In the first embodiment of the present invention, and referring to FIG. 7, the residues recycling system (900) is in the form of a direct feed system (700), configured to directly channel at least a part of the residues precipitated in the gas processing means (200) to the hotter lower part (17) of the chamber (10). Similarly, and referring to FIG. 9, the residues recycling system (900) of the third embodiment also comprises a direct feed system (700). Typically, Residues 1 (R1) are first accumulated in the reservoir (250), which is in fluid communication with the hotter lower part (17) of the chamber (10) via a suitable conduit means (710) comprised in the direct feed system (700). Suitable fluid transport means (720) may be used for assisting in the transportation of the residues (R1) from the reservoir (250) to the chamber (10), and may utilize a suitable fluid medium, which may be in gaseous form such as steam, oxygen or air, or in liquid form such as fuel, used oil, liquid waste and so on, as hereinbefore described. Such a fluid medium provided at a suitable high pressure by the fluid transport means (720), which is in fluid communication with the reservoir (250), mixes the residues within the fluid and transports the residues mixture downstream directly to the chamber (10).

Additionally or alternatively, the direct feed system (700) comprises mechanical transport means (730) for transporting the residues to the chamber (10). The mechanical transport means (730) may comprise, for example, a suitable pump such as a screw auger to displace the residues from the reservoir (250) to the lower end of the chamber (10). A suitable fluid may be further provided to the residues, typically while still in the reservoir (250), via fluid reservoir (740) to facilitate the operation of the mechanical transport means (730), which is strategically operatively connected to the conduit means (710).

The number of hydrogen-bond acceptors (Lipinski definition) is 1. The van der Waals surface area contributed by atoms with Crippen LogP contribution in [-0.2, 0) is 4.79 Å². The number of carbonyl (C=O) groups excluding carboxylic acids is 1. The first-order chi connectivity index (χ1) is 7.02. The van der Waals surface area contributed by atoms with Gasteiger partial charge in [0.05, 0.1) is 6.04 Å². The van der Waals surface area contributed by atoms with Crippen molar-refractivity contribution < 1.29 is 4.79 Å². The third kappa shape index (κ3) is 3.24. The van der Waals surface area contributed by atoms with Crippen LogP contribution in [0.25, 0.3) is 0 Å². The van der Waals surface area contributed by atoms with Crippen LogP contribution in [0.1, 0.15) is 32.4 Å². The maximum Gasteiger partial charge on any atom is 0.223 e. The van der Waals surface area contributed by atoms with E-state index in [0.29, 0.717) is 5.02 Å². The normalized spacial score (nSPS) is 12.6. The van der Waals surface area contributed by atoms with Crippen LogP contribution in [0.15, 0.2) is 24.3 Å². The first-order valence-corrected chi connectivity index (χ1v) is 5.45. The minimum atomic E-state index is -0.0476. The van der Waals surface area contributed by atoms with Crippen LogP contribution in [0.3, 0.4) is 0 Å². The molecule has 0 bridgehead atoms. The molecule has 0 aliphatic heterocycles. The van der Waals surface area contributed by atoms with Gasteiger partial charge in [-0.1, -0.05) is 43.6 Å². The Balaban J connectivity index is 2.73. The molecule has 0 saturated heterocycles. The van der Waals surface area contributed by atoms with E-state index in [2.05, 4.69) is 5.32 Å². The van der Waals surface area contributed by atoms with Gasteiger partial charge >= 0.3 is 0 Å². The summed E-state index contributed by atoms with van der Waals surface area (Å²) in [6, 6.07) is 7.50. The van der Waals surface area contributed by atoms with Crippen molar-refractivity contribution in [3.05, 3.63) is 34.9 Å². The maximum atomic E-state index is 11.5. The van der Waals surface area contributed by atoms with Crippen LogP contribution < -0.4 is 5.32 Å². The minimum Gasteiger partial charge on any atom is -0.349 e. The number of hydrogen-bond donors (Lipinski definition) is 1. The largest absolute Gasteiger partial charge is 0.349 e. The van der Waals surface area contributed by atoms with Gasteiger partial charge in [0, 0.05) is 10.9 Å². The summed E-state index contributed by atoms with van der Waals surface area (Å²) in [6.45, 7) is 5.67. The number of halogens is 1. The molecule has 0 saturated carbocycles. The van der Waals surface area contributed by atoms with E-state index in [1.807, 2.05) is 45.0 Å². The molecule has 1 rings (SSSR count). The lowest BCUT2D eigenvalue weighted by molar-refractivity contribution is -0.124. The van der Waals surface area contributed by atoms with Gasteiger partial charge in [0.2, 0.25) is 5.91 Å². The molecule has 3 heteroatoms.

The conduit means (710) comprises one or more outlets (760) located at the lower, hot part (17) of the chamber (10). In particular, the outlets (760) are preferably located a short distance above the plasma jets generated by the plasma torches (40), or otherwise close enough to the jets such that the residues are introduced to as hot a part of chamber (10) as possible. For example, FIG. 10( a) illustrates a fragmented view of a configuration of the chamber (10), wherein the plasma torch (40) is mounted at an angle with respect to a substantially vertical wall (15) thereof, which is made from a refractory material. The outlet (760) of conduit means (710) is located in a plane above but close to the plasma torch (40). In view of the high temperatures in the lower part of the chamber (10), the outlet (760) may comprise a cooling jacket arrangement (770). Alternatively, and as illustrated in FIG. 10( b), in some configurations of the plant (100), the plasma torches (40) may be vertically mounted in side chambers (18) comprised in chamber (10), and the outlet (760) may also be located in the side chamber (18) close to the plume end of the plasma torch (40). As in the embodiment of FIG. 10( a), the outlet (760) may comprise a cooling jacket arrangement (770).